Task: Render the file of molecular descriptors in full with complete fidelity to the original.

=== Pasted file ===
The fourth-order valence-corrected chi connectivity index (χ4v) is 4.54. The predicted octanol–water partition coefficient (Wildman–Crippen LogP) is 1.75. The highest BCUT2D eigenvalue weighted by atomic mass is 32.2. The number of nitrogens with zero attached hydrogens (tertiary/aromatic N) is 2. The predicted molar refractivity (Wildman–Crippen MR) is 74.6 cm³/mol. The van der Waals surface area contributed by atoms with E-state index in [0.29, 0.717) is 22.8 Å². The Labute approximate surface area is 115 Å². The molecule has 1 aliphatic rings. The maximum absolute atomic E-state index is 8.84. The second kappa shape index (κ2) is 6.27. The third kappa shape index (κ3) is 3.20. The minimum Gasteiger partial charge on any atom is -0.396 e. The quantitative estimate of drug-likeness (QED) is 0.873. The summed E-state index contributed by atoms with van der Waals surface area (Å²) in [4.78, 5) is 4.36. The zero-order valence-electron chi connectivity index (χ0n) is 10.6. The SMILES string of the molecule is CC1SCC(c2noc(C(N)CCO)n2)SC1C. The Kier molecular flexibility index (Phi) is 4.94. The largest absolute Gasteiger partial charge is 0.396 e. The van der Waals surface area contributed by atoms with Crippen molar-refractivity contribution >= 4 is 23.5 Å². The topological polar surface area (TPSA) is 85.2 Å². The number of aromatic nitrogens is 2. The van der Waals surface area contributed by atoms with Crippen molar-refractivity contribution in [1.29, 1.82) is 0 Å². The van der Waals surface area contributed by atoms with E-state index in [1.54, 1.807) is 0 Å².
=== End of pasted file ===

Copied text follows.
The fourth-order valence-corrected chi connectivity index (χ4v) is 4.54. The predicted octanol–water partition coefficient (Wildman–Crippen LogP) is 1.75. The highest BCUT2D eigenvalue weighted by atomic mass is 32.2. The number of nitrogens with zero attached hydrogens (tertiary/aromatic N) is 2. The predicted molar refractivity (Wildman–Crippen MR) is 74.6 cm³/mol. The van der Waals surface area contributed by atoms with E-state index in [0.29, 0.717) is 22.8 Å². The Labute approximate surface area is 115 Å². The molecule has 1 aliphatic rings. The maximum absolute atomic E-state index is 8.84. The second kappa shape index (κ2) is 6.27. The third kappa shape index (κ3) is 3.20. The minimum Gasteiger partial charge on any atom is -0.396 e. The quantitative estimate of drug-likeness (QED) is 0.873. The summed E-state index contributed by atoms with van der Waals surface area (Å²) in [4.78, 5) is 4.36. The zero-order valence-electron chi connectivity index (χ0n) is 10.6. The SMILES string of the molecule is CC1SCC(c2noc(C(N)CCO)n2)SC1C. The Kier molecular flexibility index (Phi) is 4.94. The largest absolute Gasteiger partial charge is 0.396 e. The van der Waals surface area contributed by atoms with Crippen molar-refractivity contribution >= 4 is 23.5 Å². The topological polar surface area (TPSA) is 85.2 Å². The number of aromatic nitrogens is 2. The van der Waals surface area contributed by atoms with Crippen molar-refractivity contribution in [1.29, 1.82) is 0 Å². The van der Waals surface area contributed by atoms with E-state index in [1.54, 1.807) is 0 Å².